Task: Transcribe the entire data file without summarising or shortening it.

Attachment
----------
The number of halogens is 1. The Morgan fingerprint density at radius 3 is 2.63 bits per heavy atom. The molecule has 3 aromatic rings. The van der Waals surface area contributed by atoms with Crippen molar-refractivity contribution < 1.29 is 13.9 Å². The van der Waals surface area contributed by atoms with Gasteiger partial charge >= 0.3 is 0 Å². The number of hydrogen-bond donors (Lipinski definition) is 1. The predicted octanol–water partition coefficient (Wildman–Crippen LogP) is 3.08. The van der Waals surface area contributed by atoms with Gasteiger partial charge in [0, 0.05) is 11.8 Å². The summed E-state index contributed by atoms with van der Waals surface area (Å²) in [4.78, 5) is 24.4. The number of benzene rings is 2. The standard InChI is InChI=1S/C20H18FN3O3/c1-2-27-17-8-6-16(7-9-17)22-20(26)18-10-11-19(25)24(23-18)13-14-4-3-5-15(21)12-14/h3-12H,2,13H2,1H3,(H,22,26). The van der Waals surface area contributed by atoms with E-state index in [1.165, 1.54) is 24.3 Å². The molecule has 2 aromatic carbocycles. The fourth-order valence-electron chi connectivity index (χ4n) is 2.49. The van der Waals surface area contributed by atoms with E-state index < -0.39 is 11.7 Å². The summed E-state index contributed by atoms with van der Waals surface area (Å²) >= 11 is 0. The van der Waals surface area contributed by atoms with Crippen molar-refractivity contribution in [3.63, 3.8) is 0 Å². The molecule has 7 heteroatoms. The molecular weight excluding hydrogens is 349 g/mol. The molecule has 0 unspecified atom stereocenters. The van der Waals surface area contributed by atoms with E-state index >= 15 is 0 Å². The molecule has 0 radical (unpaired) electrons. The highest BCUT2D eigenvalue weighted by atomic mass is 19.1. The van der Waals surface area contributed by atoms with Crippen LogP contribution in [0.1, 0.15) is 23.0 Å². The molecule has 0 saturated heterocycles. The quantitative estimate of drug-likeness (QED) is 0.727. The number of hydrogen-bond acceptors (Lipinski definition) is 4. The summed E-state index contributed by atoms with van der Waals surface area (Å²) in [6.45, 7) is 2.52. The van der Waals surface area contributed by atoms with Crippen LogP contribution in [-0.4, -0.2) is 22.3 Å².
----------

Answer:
The number of halogens is 1. The Morgan fingerprint density at radius 3 is 2.63 bits per heavy atom. The molecule has 3 aromatic rings. The van der Waals surface area contributed by atoms with Crippen molar-refractivity contribution < 1.29 is 13.9 Å². The van der Waals surface area contributed by atoms with Gasteiger partial charge >= 0.3 is 0 Å². The number of hydrogen-bond donors (Lipinski definition) is 1. The predicted octanol–water partition coefficient (Wildman–Crippen LogP) is 3.08. The van der Waals surface area contributed by atoms with Gasteiger partial charge in [0, 0.05) is 11.8 Å². The summed E-state index contributed by atoms with van der Waals surface area (Å²) in [4.78, 5) is 24.4. The number of benzene rings is 2. The standard InChI is InChI=1S/C20H18FN3O3/c1-2-27-17-8-6-16(7-9-17)22-20(26)18-10-11-19(25)24(23-18)13-14-4-3-5-15(21)12-14/h3-12H,2,13H2,1H3,(H,22,26). The van der Waals surface area contributed by atoms with E-state index in [1.165, 1.54) is 24.3 Å². The molecule has 2 aromatic carbocycles. The fourth-order valence-electron chi connectivity index (χ4n) is 2.49. The van der Waals surface area contributed by atoms with E-state index < -0.39 is 11.7 Å². The summed E-state index contributed by atoms with van der Waals surface area (Å²) >= 11 is 0. The van der Waals surface area contributed by atoms with Crippen molar-refractivity contribution in [3.63, 3.8) is 0 Å². The molecule has 7 heteroatoms. The molecular weight excluding hydrogens is 349 g/mol. The molecule has 0 unspecified atom stereocenters. The van der Waals surface area contributed by atoms with E-state index >= 15 is 0 Å². The molecule has 0 radical (unpaired) electrons. The highest BCUT2D eigenvalue weighted by atomic mass is 19.1. The van der Waals surface area contributed by atoms with Crippen LogP contribution in [0.1, 0.15) is 23.0 Å². The molecule has 0 saturated heterocycles. The quantitative estimate of drug-likeness (QED) is 0.727. The number of hydrogen-bond acceptors (Lipinski definition) is 4. The summed E-state index contributed by atoms with van der Waals surface area (Å²) in [6.45, 7) is 2.52. The van der Waals surface area contributed by atoms with Crippen LogP contribution in [-0.4, -0.2) is 22.3 Å².